‘Don’t you want him killed?’

‘You didn’t say anything about killing him at first.  I hardly meant to bother you with anything so drastic as that.’

‘It’s the only way,’ said the angel, whose burning hands were now very close to the Lizard.  ‘Shall I kill it?’

‘Well, that’s a further question.  I’m quite open to consider it, but it’s a new point, isn’t it?  I mean, for the moment I was only thinking about silencing it because up here–well, it’s so damned embarrassing.’

‘May I kill it?’

‘Well, there’s time to discuss that later.’

‘There is no time.  May I kill it?’

‘Please, I never meant to be such a nuisance.  Please–really–don’t bother.  Look!  It’s gone to sleep of its own accord.  I’m sure it’ll be all right now.  Thanks ever so much.’

‘May I kill it?’

‘Honestly, I don’t think there’s the slightest necessity for that.  I’m sure I shall be able to keep it in order now.  I think the gradual process would be far better than killing it.’

‘The gradual process is of no use at all.’

‘Don’t you think so?  Well, I’ll think over what you’ve said very carefully.  I honestly will.  In fact I’d let you kill it now, but as a matter of fact I’m not feeling frightfully well to-day.  It would be most silly to do it now.  I’d need to be in good health for the operation.  Some other day, perhaps.’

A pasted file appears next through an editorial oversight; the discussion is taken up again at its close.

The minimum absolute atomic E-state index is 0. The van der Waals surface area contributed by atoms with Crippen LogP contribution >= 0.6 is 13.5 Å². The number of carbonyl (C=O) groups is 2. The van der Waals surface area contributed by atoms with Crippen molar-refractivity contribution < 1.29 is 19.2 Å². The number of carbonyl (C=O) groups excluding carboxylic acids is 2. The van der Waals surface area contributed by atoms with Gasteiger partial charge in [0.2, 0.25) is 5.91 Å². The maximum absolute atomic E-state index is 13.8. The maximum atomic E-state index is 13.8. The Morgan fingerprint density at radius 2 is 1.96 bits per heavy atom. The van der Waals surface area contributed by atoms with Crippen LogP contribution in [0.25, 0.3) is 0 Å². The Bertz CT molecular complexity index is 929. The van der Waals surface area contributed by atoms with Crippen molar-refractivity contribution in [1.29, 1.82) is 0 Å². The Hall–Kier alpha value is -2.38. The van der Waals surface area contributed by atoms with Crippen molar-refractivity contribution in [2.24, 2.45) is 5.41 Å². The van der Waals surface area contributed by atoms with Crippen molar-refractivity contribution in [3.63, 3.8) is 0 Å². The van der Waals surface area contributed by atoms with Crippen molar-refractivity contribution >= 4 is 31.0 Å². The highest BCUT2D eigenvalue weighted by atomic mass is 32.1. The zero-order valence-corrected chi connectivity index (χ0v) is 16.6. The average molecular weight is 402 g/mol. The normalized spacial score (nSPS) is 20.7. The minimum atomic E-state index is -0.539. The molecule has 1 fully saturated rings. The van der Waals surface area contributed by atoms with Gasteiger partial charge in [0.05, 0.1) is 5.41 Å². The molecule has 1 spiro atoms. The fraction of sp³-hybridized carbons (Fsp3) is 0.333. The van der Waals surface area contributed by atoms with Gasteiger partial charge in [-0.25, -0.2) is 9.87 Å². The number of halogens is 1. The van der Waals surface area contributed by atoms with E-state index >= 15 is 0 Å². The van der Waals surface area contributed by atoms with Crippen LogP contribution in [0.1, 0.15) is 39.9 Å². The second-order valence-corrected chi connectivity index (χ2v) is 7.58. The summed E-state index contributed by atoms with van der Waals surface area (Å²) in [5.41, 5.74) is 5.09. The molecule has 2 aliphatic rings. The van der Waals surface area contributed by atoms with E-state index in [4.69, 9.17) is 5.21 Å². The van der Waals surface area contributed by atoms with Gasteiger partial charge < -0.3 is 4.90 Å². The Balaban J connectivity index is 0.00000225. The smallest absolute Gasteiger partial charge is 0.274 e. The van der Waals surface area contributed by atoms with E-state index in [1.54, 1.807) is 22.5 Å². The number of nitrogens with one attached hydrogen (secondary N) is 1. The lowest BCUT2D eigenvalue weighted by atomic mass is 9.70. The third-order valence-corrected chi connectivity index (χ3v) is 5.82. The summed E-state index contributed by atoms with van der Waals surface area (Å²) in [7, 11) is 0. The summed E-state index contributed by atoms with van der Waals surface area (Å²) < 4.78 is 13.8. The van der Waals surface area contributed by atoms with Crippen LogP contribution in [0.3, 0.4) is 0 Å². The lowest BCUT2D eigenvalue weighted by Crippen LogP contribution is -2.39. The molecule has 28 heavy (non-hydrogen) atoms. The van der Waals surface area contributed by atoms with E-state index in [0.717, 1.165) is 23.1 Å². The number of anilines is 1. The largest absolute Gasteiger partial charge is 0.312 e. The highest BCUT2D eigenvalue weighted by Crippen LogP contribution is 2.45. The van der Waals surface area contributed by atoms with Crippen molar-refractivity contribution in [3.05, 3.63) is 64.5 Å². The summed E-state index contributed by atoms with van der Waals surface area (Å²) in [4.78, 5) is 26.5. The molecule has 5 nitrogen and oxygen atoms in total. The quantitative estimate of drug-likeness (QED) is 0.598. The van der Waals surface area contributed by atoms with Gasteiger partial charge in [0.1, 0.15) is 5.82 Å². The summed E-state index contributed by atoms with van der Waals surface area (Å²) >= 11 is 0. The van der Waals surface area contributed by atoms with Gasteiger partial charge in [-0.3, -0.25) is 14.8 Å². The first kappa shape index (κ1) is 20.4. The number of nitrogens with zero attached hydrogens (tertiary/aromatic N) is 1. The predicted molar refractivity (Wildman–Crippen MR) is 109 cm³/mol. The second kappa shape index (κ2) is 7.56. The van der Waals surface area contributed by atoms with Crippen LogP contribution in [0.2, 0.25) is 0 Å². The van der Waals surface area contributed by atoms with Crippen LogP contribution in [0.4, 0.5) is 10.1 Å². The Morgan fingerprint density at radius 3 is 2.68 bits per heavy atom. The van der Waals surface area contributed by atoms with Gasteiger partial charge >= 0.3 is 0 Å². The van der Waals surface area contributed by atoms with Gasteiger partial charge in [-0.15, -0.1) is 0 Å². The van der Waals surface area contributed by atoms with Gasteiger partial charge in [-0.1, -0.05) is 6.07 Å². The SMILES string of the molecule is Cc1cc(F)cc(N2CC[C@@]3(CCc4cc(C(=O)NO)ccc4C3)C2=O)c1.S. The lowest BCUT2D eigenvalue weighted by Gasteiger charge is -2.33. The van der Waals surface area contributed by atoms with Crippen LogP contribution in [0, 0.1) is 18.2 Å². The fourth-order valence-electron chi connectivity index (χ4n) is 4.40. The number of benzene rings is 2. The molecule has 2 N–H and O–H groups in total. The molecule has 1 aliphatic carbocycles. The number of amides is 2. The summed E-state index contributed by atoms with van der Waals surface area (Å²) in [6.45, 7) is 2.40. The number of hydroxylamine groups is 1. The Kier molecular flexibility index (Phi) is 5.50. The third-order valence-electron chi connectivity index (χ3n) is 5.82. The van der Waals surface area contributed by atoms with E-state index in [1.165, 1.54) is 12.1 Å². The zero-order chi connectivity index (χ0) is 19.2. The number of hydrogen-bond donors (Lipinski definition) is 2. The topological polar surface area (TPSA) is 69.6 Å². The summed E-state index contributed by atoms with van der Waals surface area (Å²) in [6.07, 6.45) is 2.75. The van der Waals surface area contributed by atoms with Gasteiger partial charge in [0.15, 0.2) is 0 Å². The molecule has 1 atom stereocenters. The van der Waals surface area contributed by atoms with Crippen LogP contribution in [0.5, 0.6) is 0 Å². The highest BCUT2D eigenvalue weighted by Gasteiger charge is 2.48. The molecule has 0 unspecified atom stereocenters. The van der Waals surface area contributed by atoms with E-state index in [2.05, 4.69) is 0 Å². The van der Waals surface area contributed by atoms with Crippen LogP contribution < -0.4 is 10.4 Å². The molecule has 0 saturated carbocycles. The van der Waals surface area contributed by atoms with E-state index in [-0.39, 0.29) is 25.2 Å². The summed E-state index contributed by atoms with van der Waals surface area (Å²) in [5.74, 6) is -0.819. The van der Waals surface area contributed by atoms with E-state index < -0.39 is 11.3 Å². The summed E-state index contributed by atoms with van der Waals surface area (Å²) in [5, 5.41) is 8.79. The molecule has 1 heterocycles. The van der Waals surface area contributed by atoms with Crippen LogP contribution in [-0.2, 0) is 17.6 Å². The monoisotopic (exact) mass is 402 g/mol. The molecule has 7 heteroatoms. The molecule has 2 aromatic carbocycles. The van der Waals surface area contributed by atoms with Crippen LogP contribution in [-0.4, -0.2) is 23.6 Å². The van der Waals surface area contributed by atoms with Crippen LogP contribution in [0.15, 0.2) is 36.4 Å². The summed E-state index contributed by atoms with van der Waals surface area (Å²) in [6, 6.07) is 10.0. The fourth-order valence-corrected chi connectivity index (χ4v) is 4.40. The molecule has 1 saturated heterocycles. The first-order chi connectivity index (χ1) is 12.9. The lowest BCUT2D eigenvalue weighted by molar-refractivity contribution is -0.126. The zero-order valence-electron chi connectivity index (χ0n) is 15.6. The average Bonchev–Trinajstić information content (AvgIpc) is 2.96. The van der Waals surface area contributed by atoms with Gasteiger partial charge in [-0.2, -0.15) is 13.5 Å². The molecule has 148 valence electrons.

‘There is no other day.  All days are present now.’

‘Get back!  You’re hurting me now.’

‘I never said it wouldn’t hurt you.  I said it wouldn’t kill you.’

‘Oh, I know.  You think I’m a coward.  But it isn’t that.  Really it isn’t.  I say!  Let me run back by to-night’s bus and get an opinion from my own doctor.  I’ll come again the first moment I can.’

‘This moment contains all moments.’

‘Why are you torturing me?  You are jeering at me.  How can I let you tear me in pieces?  If you wanted to help me, why didn’t you kill the damned thing without asking me–before I knew?  It would have all been over by now if you had.’

‘I cannot kill it against your will.  It is impossible.  Have I your permission?’

The Angel’s hands were almost closed on the Lizard, but not quite.  Then the Lizard began chattering to the Ghost so loud that even I could hear what it was saying.

‘Be careful,’ it said.  ‘He can do what he says.  He can kill me.  One fatal word from you and he will!  Then you’ll be without me for ever and ever.  It’s not natural.  How could you live?  You’d be only a sort of ghost, not a real man as you are now.  He doesn’t understand.  He’s only a cold, bloodless abstract thing.  It may be natural for him, but it isn’t for us.  Yes, yes.  I know there are no real pleasures now, only dreams.  But aren’t they better than nothing?  And I’ll be so good.  I admit I’ve sometimes gone too far in the past, but I promise I won’t do it again.  I’ll give you nothing but really nice dreams–all sweet and fresh and almost innocent.  You might say, quite innocent…’

‘Have I your permission?’ said the Angel to the Ghost.

‘I know it will kill me.’

‘It won’t.  But supposing it did?’

‘You’re right.  It would be better to be dead than to live with this creature.’

‘Then I may?’

‘Damn and blast you!   Go on, can’t you?  Get it over.  Do what you like,’ bellowed the Ghost: but ended, whimpering, “God help me.  God help me.”

Next moment the Ghost gave a scream of agony such as I never heard on Earth.  The Burning One closed his crimson grip on the reptile: twisted it, while it bit and writhed, then flung it, broken-backed, on the turf.